If you’ve ever delved into the world of SEO, you might have come across the concept of site architecture and internal links.
We’ve previously touched on the subject of web links, but this blog is going to be dedicated to the internal variety.
You’ll find out what internal links are, the best practices required for using them and how – ultimately – they can help drive traffic to your site.
OK, let’s dive in.
Internal links go from one page on a domain to a different page on the same domain.
They may be used in the main navigation menu or the page's content.
Alternatively, external links point to another domain. This includes links from a page on your site to another site and links pointing from other sites to your site (also called backlinks).
Internal links are a really important part of SEO because they help illustrate a page’s importance.
If you were a child of the 90s, you might remember friendship bracelets.
The most popular kids in school had the most bracelets, right?
Well, internal links work in a similar way.
They tell search engines that pages on websites must be important based on the number of quality (read relevant) internal links.
That’s right: there’s little point cramming in links here, there and everywhere with little regard to the content of said URLs. We’ll talk more about best practices shortly.
When done correctly, internal links can pass on valuable link juice and potentially boost a page’s web traffic.
Link juice is a general term used in SEO.
It refers to the value being passed on from one site (or one page) to another through hyperlinks.
The more popular – or high ranking – a page is, the more link juice can be passed on that can benefit the URL it has linked to.
To use the analogy from above: a high five in the playground from a classmate with 50 friendship bracelets is going to mean more social cachet than from a classmate with only three.
Harsh but true.
Best SEO Practice For Internal Links
Let’s look at some of the best practices for using internal links to their full potential.
Bit of a ‘chicken and egg’ dilemma here.
In order to create internal links, you need content to link to.
Therefore it’s really important to have good, quality content that allows you to create an internal linking structure.
Anchor text is the copy on your webpage that is used as a hyperlink to the other relevant page.
You will have seen many different examples of anchor text during your life searching the web.
Some of the poorer ones include:
- To find out more, click here.
- More information can be found here: www.example.com
That’s right, some people do actually paste the URL into the page content.
While the examples above do work (technically), they are a bit of a wasted opportunity.
Good anchor text should be natural (i.e. it should flow within the context of the sentence it’s included in), descriptive and contextual.
Users should be left in no doubt about what the internal link will take them to.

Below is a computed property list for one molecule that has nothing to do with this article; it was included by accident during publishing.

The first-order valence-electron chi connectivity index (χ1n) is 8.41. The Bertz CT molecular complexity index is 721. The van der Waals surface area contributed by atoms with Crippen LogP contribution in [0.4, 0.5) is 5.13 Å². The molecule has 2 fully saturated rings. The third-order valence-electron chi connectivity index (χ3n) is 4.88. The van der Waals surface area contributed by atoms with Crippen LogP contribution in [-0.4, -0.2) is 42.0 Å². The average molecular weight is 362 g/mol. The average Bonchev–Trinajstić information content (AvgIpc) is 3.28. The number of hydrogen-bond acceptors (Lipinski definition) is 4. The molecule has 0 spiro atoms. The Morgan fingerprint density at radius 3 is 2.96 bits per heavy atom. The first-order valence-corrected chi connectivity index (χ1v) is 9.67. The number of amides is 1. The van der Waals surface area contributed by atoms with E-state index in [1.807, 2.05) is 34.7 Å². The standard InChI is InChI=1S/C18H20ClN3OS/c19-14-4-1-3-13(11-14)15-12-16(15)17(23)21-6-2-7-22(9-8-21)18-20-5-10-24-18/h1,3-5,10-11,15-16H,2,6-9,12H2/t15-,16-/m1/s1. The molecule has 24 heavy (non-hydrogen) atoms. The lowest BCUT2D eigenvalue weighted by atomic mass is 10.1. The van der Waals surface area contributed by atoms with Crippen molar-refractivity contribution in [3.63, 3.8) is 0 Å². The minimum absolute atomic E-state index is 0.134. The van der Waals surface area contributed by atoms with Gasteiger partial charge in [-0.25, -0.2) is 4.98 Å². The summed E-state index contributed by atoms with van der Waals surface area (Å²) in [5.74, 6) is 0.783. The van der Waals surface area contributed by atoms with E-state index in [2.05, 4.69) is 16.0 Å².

Misleading your site visitors could cost you.
Take this example of BAD anchor texting:
Think of the little guys.
Let's say you're a security alarm company: there’s little point linking an article about the benefits of CCTV Monitoring to your homepage.
Your homepage gets a lot of love from pretty much all your other pages.
Is there a relevant service page for CCTV Monitoring? Great – that’s where you should be sharing the internal link love.
And once your article links to it, don’t forget to add an internal link FROM your relevant service page. This internal linking is a two-way street.
Can there really be too much of a good thing?
Well, when it comes to internal links, yes!
While there’s no officially-documented limit, you do need to exercise an element of common sense. Too many links on a page can be a bit overwhelming.
Does that blog post on construction drying really need 257 internal links? Can they all be relevant and contextual and offer your visitors a better User Experience?
Internal links placed high up on a webpage increase the time spent on the web page and reduce the bounce rate.
When you add an internal link at the beginning of an article, people will have something to check out right away.
This will keep them hooked to your site for a longer time. Of course, you need to distribute your internal links throughout the content of your web page but adding one or two links at the top never hurts.
Internal links are important because they can help Google understand and rank your website better.
By giving Google links to follow along with descriptive anchor text, you can indicate to Google which pages of your site are important, as well as what they are about.
Together with a well-optimised page, this can have a very real impact on your organic rankings.
Internal links are also good for user experience and may improve engagement.
If your internal links are providing site visitors with additional information that they will genuinely find useful, then they’ll stick around.
They’ll browse your site, and see what else you’ve got that might interest them.
And the longer they browse, the more chance you have that:
a. You can sell them whatever you’re selling
b. Google will show you some love
Internal links are a vital part of any SEO strategy.
They are the friendship bracelets of the online world. They tell search engines like Google how popular individual pages are.
The more popular a page, the higher it will appear on Search Engine Result Pages (SERPs).
And, lest we forget about the human visitors.
They, too, will appreciate a good internal link as it will enhance their overall experience of your website.
With relevant and contextual anchor text, internal links can keep people browsing for longer. And the longer they browse, the better it will be for your site and business.
If you would like help with any of your SEO needs, contact Orca today.